1:19 pm: Speculate on how there can be this many people interested in Renaissance art in shoulder season in a cold, wet city.

1:22 pm: Explain to many confused American tourists clutching tiny shreds of paper, what the procedure is and where Door Number Three is. “Good luck!”

1:23 pm: Finally make it inside the door of the building. Security check. Like at the airport, only, thank god, they don’t want to x-ray our soggy, smelly shoes.

Welcome to the pinnacle of the Art of Western Civilization.

Curiously, as we waited in the line for Door Number One, a tall man with a shock of fuzzy white hair barreled up to the guard. Clutching a brightly colored brollie in one hand and what looked like the same ticket we had in the other, he scooted past everyone else and ducked into Door Number One without a question.

We all looked at each other and shrugged. “10:00 am reservation?”

Once inside on the security line, I saw him again, still clutching his brollie. He leaned over to the guard watching the x-ray machine’s screen, and handed her another ticket and then, most curiously, she turned around to a bank of cubbies behind her, pulled a silver butter knife out of one of them, handed it to him, and he rushed off, still clutching that brollie.

My Omnivore and I looked at each other with the “Wh-a-a?” look on our faces.

Closer examination of the cubbies revealed that each one had a piece of tableware in it. If anyone knows what this transaction signifies, will you please share it with me? I can decode Flemish iconography, I can identify saints by attributes, I can even tell you the many secret names of the Virgin Mary, but I have no idea what all that was about.

Anyway. Uffizi. Art of the Western World. Incredible, incredible place. But no longer is it even imaginable to do what I’d really like to do, which is spend a leisurely hour or so each day for a week strolling through the different galleries and enjoying the art that made the Italian Renaissance, getting to know the Baroque masters, and contemplating the development of Mannerism. It’s an amusement park ride now, a dizzying rollercoaster through gallery after gallery, as you try to absorb the transitions, the drama of subtle human interaction, and the vast display of history all at once. They’ve made it into an experience like no other, and that’s not a good thing. After three hours, you tumble down the last steps, through about eight different gifts shops, and are spit out onto the streets of Florence behind the gallery like so much flotsam.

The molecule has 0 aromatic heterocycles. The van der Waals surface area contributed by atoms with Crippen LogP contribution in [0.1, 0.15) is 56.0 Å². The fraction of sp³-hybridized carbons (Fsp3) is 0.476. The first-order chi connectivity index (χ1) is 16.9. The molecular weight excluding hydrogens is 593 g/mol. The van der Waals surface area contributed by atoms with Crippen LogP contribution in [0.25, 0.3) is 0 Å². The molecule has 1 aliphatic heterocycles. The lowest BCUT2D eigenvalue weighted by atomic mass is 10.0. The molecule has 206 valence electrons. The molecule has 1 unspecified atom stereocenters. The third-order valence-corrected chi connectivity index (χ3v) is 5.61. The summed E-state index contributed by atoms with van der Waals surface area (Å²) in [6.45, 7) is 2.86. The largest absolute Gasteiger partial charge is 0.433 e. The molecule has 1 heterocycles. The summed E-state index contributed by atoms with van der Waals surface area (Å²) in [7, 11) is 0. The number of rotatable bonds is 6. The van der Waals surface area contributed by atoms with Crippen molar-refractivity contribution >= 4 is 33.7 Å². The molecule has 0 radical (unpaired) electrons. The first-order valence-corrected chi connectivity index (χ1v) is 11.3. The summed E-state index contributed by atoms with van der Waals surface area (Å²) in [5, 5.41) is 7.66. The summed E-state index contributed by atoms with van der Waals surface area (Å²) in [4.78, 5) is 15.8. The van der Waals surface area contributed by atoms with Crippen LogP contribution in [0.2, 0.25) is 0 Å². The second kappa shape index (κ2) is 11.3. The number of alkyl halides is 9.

Thanks for visiting. Come again.

I shudder to think what the Vatican Museums are going to be like now.

Contrast this with the experience we had just around the corner at the Museum of the History of Science. No one comes to Florence to see this museum, although they should, because in its way, it is as much the story of the Renaissance mind as the Uffizi collections.

Here you stroll in blessed quiet through galleries with, oh, say a half a dozen other people in the whole place. Maybe, you might have an Italian school group too, but that will be about it. But you see the astrolabes, the quadrants and compasses that made navigation and trade with other lands possible.

You see, too, the tools, the calipers and rules that made possible the brilliant architecture of this city. You see Galileo’s telescope, and the ramp on which he conducted his gravitational experiments, discovering and confirming so much about what we know and take for granted about the natural world today. It’s a fantastic place, and you are just steps away from the melee at the Uffizi—the stress and the frustration, the sore aching feet, and the brain overloaded by more paintings than you could shake a brush at.

So you might think, after all this walking, that the last place we’d hit would be a stand up sandwich stand for lunch. But we have no other options. After the Uffizi excursion, all the trattorias are shut until dinner, but we’re desperate for something to eat. Thus did we wind up at I Fratellini (via dei Cimatori 38/r, 055-239-6096), the terrific little place set into a six by four foot storefront space across the street from Orsanmichele. The guys behind the counter are chatty and funny, which makes it, understandably, a popular spot for all those Florentines you see spilling out onto Via dei Cimatori.

Order a little glass of Chianti for 1 or 2 Euros and a ham and truffle paste sandwich for another 3 Euros, and lean against a wall. It’ll be one of the best lunches in Florence that you can imagine.